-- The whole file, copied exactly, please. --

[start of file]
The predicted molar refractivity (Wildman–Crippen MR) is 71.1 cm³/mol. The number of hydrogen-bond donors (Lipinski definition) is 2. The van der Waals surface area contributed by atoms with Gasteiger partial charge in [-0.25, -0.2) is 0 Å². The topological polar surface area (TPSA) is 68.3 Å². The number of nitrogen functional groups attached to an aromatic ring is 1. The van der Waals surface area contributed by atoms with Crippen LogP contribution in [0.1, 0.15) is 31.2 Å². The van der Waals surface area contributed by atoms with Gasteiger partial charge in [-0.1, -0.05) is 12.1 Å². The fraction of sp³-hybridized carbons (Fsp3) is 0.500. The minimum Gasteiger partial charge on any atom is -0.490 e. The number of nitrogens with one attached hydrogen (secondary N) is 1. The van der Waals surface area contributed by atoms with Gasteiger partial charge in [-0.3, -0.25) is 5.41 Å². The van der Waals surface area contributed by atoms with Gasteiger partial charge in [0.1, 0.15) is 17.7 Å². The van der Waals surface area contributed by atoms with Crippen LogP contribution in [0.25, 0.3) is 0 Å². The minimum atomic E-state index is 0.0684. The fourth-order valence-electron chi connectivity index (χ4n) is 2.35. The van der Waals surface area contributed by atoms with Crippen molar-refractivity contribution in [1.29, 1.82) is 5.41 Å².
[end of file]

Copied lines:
The predicted molar refractivity (Wildman–Crippen MR) is 71.1 cm³/mol. The number of hydrogen-bond donors (Lipinski definition) is 2. The van der Waals surface area contributed by atoms with Gasteiger partial charge in [-0.25, -0.2) is 0 Å². The topological polar surface area (TPSA) is 68.3 Å². The number of nitrogen functional groups attached to an aromatic ring is 1. The van der Waals surface area contributed by atoms with Crippen LogP contribution in [0.1, 0.15) is 31.2 Å². The van der Waals surface area contributed by atoms with Gasteiger partial charge in [-0.1, -0.05) is 12.1 Å². The fraction of sp³-hybridized carbons (Fsp3) is 0.500. The minimum Gasteiger partial charge on any atom is -0.490 e. The number of nitrogens with one attached hydrogen (secondary N) is 1. The van der Waals surface area contributed by atoms with Gasteiger partial charge in [-0.3, -0.25) is 5.41 Å². The van der Waals surface area contributed by atoms with Gasteiger partial charge in [0.1, 0.15) is 17.7 Å². The van der Waals surface area contributed by atoms with Crippen LogP contribution in [0.25, 0.3) is 0 Å². The minimum atomic E-state index is 0.0684. The fourth-order valence-electron chi connectivity index (χ4n) is 2.35. The van der Waals surface area contributed by atoms with Crippen molar-refractivity contribution in [1.29, 1.82) is 5.41 Å².